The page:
I’ve been taking copious notes lately from JR Woodward’s Creating a Missional Culture: Equipping the Church for the Sake of the World, about half of which focuses on how the five kinds of leaders listed in Ephesians 4 (apostles, prophets, evangelists, pastors & teachers) can work uniquely and in unity in a church wanting to be the church for others. I’ve read about these ministerial gifts before and taken probably half-a-dozen of the dozens of self-assessments available to tell you where your gifts lie. If you’ve grown up in the Protestant church, I’m guessing you have, too. (If you haven’t then cast your mind back to your teen magazine years and those quizzes that helped you determine what bubblegum flavor you were. These assessments are a lot like those except these tell you how the Spirit of the Sovereign Lord is raising you up “to equip the saints for the work of ministry, for building up the body of Christ, until all of us come to the unity of the faith and of the knowledge of the Son of God, to maturity, to the measure of the full stature of Christ.” Very similar, yes? ) I ended up writing my own self-assessment quiz based on Woodward’s book, which I’ll post in a few days. I don’t generally accord gifts and personality assessments too much weight, especially not ones I’ve written myself, but they are good team-building conversation starters for church leaders. Particularly if you’ve already analyzed your respective bubblegum flavors to death. It was also a useful exercise in examining the slight to significant differences between how I heard these gifts described growing up and how Woodward saw these gifts operating in the context of a church committed to being church for the world. He doesn’t spend time calling out all the abuses that can happen when these gifts are assumed as mantles and titles, but he offers quiet correctives to them all the same.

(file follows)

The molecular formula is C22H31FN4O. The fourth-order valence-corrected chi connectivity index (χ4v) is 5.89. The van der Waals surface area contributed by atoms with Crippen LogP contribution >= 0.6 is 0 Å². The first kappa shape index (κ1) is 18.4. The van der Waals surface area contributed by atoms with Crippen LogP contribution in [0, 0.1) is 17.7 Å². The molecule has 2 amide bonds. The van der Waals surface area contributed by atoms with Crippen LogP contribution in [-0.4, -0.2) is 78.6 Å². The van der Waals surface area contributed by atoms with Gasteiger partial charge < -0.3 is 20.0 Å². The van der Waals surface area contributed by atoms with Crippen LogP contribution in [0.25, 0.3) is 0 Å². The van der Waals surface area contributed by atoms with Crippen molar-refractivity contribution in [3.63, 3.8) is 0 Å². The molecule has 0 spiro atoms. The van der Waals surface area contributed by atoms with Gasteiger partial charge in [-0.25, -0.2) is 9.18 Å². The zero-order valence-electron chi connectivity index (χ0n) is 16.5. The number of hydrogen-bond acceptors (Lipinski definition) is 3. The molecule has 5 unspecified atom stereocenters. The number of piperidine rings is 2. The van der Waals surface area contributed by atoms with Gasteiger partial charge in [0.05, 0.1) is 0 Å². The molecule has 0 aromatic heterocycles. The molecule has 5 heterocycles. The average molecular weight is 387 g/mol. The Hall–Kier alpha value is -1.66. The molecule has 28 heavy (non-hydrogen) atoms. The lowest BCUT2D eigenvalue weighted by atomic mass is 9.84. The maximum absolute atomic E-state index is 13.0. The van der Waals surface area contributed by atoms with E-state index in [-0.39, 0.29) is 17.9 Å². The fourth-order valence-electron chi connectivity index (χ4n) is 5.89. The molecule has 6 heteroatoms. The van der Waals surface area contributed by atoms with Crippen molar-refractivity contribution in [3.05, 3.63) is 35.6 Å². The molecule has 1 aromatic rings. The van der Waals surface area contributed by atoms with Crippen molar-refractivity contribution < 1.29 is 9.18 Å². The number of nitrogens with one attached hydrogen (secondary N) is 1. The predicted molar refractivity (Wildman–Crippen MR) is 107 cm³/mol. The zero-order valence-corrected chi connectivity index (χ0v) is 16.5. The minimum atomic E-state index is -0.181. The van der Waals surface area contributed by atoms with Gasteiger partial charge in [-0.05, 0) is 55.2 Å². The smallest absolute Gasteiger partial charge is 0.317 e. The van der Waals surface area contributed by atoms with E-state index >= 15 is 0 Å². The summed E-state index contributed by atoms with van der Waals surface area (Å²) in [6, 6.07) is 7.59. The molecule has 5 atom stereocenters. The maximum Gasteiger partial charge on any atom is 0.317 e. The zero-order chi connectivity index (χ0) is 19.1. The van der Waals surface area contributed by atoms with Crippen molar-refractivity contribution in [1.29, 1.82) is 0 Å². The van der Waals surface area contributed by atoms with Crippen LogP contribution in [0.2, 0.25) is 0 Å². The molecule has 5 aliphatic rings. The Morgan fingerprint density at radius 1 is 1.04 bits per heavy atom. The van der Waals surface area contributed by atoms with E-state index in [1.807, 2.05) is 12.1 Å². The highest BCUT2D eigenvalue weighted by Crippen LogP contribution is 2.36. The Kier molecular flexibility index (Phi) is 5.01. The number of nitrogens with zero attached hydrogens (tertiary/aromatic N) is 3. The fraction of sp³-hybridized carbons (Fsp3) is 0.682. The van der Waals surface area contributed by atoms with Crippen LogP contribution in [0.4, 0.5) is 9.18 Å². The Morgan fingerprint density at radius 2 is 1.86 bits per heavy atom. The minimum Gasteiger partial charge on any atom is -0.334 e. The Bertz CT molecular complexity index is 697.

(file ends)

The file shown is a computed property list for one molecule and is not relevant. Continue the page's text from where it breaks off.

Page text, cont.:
The definition that seemed most altered when viewed through a missional lens was that of the evangelist. It would have had to have been a big difference for me to notice, because I would tend to gloss over that section. Based on my scores on other gifts assessments I have come to self-identify very strongly as not-an-evangelist. At times that has bothered or mystified me – I’m sociable. I care about people. I’m not ashamed of following Jesus. I believe in putting words to our faith. I want the world to know that God loves the world. While I think of my primary calling as helping the church be the church, I consider demonstrating and articulating this faith to our larger communities in credible ways to be one of the signs of the church being the church. So why wouldn’t this register on the tests?
Reading Woodward’s description of an evangelist I realized how many other descriptions I’d read that were based on narrow and rather stilted models of sharing the good news. Of course the accompanying lines of questioning used to identify the evangelists among us reflected those models as well, e.g. Would you rather hand out tracts on a street corner or prepare a Bible study? On a scale of 1-10 how willing are you to tell your friends they’re going to hell? Does at least one of your everyday accessories double as a device for sharing the gospel in five minutes or less? Do you cold-call people for a living and hate going home at the end of the day? Yes, I’m dangling a couple of toes over the deep end here, but our images of evangelism have been indelibly colored by evangelical notions of “witnessing” that differ both from simply being a witness and from what an evangelist, in the Ephesians 4 context of church leadership, would be concerned with – the witness of the church as a whole and serving as a messenger/ ambassador between the church and the rest of the world.